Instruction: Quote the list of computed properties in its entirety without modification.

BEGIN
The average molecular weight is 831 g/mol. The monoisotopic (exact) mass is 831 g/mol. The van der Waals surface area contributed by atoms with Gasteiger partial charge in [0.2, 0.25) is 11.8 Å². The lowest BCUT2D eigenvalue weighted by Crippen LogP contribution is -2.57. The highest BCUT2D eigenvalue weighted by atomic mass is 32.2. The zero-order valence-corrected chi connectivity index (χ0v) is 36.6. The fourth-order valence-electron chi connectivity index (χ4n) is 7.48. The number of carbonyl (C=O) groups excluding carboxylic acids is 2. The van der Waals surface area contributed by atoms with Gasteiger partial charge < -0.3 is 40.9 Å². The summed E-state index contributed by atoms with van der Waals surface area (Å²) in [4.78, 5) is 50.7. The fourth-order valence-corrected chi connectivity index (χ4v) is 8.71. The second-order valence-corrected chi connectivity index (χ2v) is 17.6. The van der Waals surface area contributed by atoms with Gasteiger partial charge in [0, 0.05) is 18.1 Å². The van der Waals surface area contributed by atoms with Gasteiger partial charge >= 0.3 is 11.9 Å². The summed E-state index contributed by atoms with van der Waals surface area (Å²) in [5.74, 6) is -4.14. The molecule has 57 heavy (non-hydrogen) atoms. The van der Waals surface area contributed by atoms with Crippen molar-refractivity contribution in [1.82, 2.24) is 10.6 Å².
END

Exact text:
The average molecular weight is 831 g/mol. The monoisotopic (exact) mass is 831 g/mol. The van der Waals surface area contributed by atoms with Gasteiger partial charge in [0.2, 0.25) is 11.8 Å². The lowest BCUT2D eigenvalue weighted by Crippen LogP contribution is -2.57. The highest BCUT2D eigenvalue weighted by atomic mass is 32.2. The zero-order valence-corrected chi connectivity index (χ0v) is 36.6. The fourth-order valence-electron chi connectivity index (χ4n) is 7.48. The number of carbonyl (C=O) groups excluding carboxylic acids is 2. The van der Waals surface area contributed by atoms with Gasteiger partial charge < -0.3 is 40.9 Å². The summed E-state index contributed by atoms with van der Waals surface area (Å²) in [4.78, 5) is 50.7. The fourth-order valence-corrected chi connectivity index (χ4v) is 8.71. The second-order valence-corrected chi connectivity index (χ2v) is 17.6. The van der Waals surface area contributed by atoms with Gasteiger partial charge in [0, 0.05) is 18.1 Å². The van der Waals surface area contributed by atoms with Gasteiger partial charge >= 0.3 is 11.9 Å². The summed E-state index contributed by atoms with van der Waals surface area (Å²) in [5.74, 6) is -4.14. The molecule has 57 heavy (non-hydrogen) atoms. The van der Waals surface area contributed by atoms with Crippen molar-refractivity contribution in [1.82, 2.24) is 10.6 Å².